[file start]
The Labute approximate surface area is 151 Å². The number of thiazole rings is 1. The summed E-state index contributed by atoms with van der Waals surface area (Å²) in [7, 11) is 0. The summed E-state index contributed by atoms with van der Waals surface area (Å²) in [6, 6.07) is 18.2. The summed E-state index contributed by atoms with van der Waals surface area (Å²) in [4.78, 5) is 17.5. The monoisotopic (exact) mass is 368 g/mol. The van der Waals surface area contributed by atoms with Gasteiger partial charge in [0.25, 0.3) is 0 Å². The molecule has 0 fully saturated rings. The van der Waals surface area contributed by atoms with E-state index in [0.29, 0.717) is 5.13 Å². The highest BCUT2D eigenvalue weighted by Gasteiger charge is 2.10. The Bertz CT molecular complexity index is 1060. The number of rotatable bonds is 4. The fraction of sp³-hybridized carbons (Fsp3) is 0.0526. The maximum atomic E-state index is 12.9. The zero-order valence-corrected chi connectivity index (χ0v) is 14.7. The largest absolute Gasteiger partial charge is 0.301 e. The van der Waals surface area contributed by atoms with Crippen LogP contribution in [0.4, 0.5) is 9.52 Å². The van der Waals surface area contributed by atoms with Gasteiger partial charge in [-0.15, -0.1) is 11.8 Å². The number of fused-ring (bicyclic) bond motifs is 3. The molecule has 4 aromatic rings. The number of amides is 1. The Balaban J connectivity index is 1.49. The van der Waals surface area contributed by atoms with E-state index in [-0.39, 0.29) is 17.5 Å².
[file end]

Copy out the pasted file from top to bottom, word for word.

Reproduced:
The Labute approximate surface area is 151 Å². The number of thiazole rings is 1. The summed E-state index contributed by atoms with van der Waals surface area (Å²) in [7, 11) is 0. The summed E-state index contributed by atoms with van der Waals surface area (Å²) in [6, 6.07) is 18.2. The summed E-state index contributed by atoms with van der Waals surface area (Å²) in [4.78, 5) is 17.5. The monoisotopic (exact) mass is 368 g/mol. The van der Waals surface area contributed by atoms with Gasteiger partial charge in [0.25, 0.3) is 0 Å². The molecule has 0 fully saturated rings. The van der Waals surface area contributed by atoms with E-state index in [0.29, 0.717) is 5.13 Å². The highest BCUT2D eigenvalue weighted by Gasteiger charge is 2.10. The Bertz CT molecular complexity index is 1060. The number of rotatable bonds is 4. The fraction of sp³-hybridized carbons (Fsp3) is 0.0526. The maximum atomic E-state index is 12.9. The zero-order valence-corrected chi connectivity index (χ0v) is 14.7. The largest absolute Gasteiger partial charge is 0.301 e. The van der Waals surface area contributed by atoms with Crippen LogP contribution in [0.4, 0.5) is 9.52 Å². The van der Waals surface area contributed by atoms with Gasteiger partial charge in [-0.15, -0.1) is 11.8 Å². The number of fused-ring (bicyclic) bond motifs is 3. The molecule has 4 aromatic rings. The number of amides is 1. The Balaban J connectivity index is 1.49. The van der Waals surface area contributed by atoms with E-state index in [-0.39, 0.29) is 17.5 Å².